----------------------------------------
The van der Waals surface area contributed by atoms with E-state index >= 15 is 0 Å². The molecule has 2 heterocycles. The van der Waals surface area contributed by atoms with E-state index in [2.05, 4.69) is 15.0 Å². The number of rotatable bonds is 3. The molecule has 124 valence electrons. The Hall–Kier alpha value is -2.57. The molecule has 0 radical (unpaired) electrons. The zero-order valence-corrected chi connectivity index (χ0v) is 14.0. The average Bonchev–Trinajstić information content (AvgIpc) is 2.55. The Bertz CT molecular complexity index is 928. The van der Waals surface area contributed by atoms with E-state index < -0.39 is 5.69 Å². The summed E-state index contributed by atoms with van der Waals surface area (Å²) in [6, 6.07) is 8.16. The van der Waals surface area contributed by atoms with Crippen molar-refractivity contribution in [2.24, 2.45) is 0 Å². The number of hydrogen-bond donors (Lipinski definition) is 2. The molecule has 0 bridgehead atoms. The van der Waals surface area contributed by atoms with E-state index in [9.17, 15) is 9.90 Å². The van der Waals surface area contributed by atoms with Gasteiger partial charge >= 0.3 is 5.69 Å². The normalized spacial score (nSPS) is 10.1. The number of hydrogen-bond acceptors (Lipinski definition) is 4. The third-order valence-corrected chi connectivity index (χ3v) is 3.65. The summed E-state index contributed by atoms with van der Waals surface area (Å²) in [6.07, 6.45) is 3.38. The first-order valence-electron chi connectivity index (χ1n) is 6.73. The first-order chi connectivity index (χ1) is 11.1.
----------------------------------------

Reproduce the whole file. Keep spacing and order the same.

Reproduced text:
The van der Waals surface area contributed by atoms with E-state index >= 15 is 0 Å². The molecule has 2 heterocycles. The van der Waals surface area contributed by atoms with E-state index in [2.05, 4.69) is 15.0 Å². The number of rotatable bonds is 3. The molecule has 124 valence electrons. The Hall–Kier alpha value is -2.57. The molecule has 0 radical (unpaired) electrons. The zero-order valence-corrected chi connectivity index (χ0v) is 14.0. The average Bonchev–Trinajstić information content (AvgIpc) is 2.55. The Bertz CT molecular complexity index is 928. The van der Waals surface area contributed by atoms with E-state index < -0.39 is 5.69 Å². The summed E-state index contributed by atoms with van der Waals surface area (Å²) in [6, 6.07) is 8.16. The van der Waals surface area contributed by atoms with Crippen molar-refractivity contribution in [2.24, 2.45) is 0 Å². The number of hydrogen-bond donors (Lipinski definition) is 2. The molecule has 0 bridgehead atoms. The van der Waals surface area contributed by atoms with E-state index in [9.17, 15) is 9.90 Å². The van der Waals surface area contributed by atoms with Gasteiger partial charge >= 0.3 is 5.69 Å². The normalized spacial score (nSPS) is 10.1. The number of hydrogen-bond acceptors (Lipinski definition) is 4. The third-order valence-corrected chi connectivity index (χ3v) is 3.65. The summed E-state index contributed by atoms with van der Waals surface area (Å²) in [6.07, 6.45) is 3.38. The first-order valence-electron chi connectivity index (χ1n) is 6.73. The first-order chi connectivity index (χ1) is 11.1.